I'd like to know the generic answer for reptiles, but I'm particularly concerned about tortoises.

Mine is largely an indoor tortoise, and the mosquitoes are already pretty much gone from our area, but I was curious about it. The occasional bug does get into the house, and since I can't always pick up waste right away, they do find their way to the tortoise's enclosure.

Do mosquitoes actually bite reptiles? I know that their skin is much tougher than a human's, and I would suspect that they wouldn't have the same immunological response to the bite that we would, but I don't know for sure.

If they do bite reptiles, is there any danger of communicating something like West Nile or EEE (Eastern equine encephalitis)? I know these diseases can affect mammalian pets but I don't have any further information on reptiles.

2 Answers 2


Mosquitos sure do bite reptiles, but generally, they do prefer to go after mammals. Mosquitos will probably opt for you and leave your tortoise or reptile . Also, mosquitos can transfer disease to tortoises, in fact, this has gotten researchers worried about the risks mosquitos have on rare tortoises.

Galapagos Islands researchers are increasingly worried about this phenomenon due to a rise in mosquito populations: a mosquito who bites a tourist with an infectious disease could transfer it to the local reptile population source.

See also A New Threat to the Galapagos Tortoise: Mosquito Bites

Since your tortoise is an indoor tortoise, it's less susceptible to mosquito bites. The only thing I know of that can attract mosquitos to your tortoise would be the still water from the water dish, especially if the water isn't changed frequently. Obviously, the only solution or partial solution to this is frequent water changes.

Many reptiles will gladly make a meal out of mosquitos, so even though mosquitos can bite them,the reptile will probably eat them as they arrive.

The West Nile or EEE can be transferred to reptiles, though not as commonly as mammals. Here is a detailed pdf about the EEE including the species affected by the disease.

You don't really have much to worry about for your tortoise when it comes to mosquitos, and as shelled animals, there really is less skin for a mosquito to bite on; mosquitos would rather target you. Some other reptiles would eat the mosquitos. The only real risk here is the one in the Galapagos, since the species is endangered. You can expect some solutions for mosquito problems with outdoor tortoises when effort is put into protecting the endangered reptiles of the Galapagos.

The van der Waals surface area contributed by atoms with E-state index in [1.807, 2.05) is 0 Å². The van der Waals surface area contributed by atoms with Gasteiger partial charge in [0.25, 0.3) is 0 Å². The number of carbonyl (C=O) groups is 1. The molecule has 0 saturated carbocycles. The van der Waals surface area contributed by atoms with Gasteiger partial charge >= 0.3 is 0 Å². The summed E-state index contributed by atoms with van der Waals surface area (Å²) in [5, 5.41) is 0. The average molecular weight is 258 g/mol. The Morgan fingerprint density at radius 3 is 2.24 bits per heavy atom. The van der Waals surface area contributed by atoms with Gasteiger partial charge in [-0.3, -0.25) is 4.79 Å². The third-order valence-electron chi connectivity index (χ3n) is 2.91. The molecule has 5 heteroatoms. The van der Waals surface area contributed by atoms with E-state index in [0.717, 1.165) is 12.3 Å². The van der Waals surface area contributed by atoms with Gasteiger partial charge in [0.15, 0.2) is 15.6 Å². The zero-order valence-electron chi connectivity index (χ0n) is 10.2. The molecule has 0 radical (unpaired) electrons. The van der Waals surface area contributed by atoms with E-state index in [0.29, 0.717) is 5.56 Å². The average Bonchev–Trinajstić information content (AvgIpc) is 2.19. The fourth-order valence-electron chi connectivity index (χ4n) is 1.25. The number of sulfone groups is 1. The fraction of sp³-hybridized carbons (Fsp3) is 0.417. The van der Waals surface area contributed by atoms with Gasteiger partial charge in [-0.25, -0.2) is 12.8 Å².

Here are some forums and sitesfor supplementary reading:

  1. Mosquitoes on TortoiseForum.
  2. Do Mosquitos Bite Torts?
  3. How Harmful are Mosquitos to tortoises?

Often drawn to warm-blooded animals such as mammals and birds, mosquitoes are opportunistic bloodsuckers and won't turn down a cold-blooded drink when it's convenient.

From do mosquitoes drink blood from reptiles?

Only female mosquitoes drink blood. They use its iron and protein to nourish their eggs before laying them; blood is essential in a mosquito's reproductive process, but not as food for adults. Although some species prefer certain types of animals, such as livestock, many search for the first available creature. A female mosquito's mouthparts, or proboscis, saws through even the tough skin of reptiles and slides between snake scales.

According to the FDA, nearly all reptiles and amphibians, including tortoises, are contaminated with Salmonella bacteria. Baby turtles and tortoises are especially prone to carrying the bacteria.

From can I get sick from a tortoise?

Salmonella can live on tortoises' skin and shells as well as in their digestive systems. Handling a tortoise can transmit Salmonella; you can inadvertently spread the bacteria to yourself, other people and any surface you touch afterward before washing your hands. You can pick up an infection from your tortoise's habitat, as Salmonella can live on hard surfaces for several days. The FDA and CDC advise that pregnant women, children under 5 years old, the elderly and people with weakened immune systems are at greatest risk of contracting Salmonella and are strongly advised not to handle tortoises.

Do mosquitoes carry the Salmonella to humans? I am not so sure.


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